Fossils suggest that ancient lizards had advanced hearing.
The earliest evidence of modern ears in terrestrial vertebrates has been discovered in reptile fossils from central Russia.
The reptiles may have been among the first nocturnal vertebrates, using their advanced hearing and large eyes to communicate with each other and hunt insect prey at night.
The reptiles lived 260 million years ago, during the Permian period, which lasted from 299 to 251 million years ago, according to the National Geographic report. That's about 50 million years earlier than modern ears were thought to have developed in terrestrial vertebrates.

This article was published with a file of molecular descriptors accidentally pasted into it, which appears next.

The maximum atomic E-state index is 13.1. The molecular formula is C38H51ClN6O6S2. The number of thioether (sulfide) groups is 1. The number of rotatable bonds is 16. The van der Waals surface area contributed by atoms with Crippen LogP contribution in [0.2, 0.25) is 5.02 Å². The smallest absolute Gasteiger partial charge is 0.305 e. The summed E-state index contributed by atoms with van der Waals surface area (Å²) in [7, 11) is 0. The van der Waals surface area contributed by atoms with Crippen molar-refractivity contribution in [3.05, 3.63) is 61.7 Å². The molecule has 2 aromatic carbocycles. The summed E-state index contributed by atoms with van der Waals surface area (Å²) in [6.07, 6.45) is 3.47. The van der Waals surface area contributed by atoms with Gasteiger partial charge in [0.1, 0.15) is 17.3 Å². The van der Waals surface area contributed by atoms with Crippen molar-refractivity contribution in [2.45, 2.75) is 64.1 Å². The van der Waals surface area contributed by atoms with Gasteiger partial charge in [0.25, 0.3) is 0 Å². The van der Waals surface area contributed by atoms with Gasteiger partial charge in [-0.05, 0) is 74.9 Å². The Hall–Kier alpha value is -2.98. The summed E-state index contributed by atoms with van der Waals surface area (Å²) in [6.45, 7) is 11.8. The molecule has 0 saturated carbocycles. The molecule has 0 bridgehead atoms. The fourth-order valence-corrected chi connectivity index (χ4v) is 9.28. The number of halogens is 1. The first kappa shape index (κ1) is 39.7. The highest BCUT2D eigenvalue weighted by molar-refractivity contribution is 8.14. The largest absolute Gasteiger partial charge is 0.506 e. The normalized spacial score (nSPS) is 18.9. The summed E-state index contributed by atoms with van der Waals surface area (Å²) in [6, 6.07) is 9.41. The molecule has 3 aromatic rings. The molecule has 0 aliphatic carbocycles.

"The fact that they evolved a modern ear emphasizes that the ecosystems in the Permian period were advanced," lead author Johannes Müller of Humboldt University in Berlin told National Geographic.
The ears were found in six fossils of different species of para-reptiles, small, lizardlike animals about 1.5 feet long (0.45 meter long). All the reptiles had a true middle ear, which allowed them to hear a range of frequencies.
"It is the oldest evidence of advanced hearing in any land animal that lays a hard-shelled egg," he told National Geographic. The ancient reptiles' advanced hearing apparatus was very similar to that of modern reptiles.
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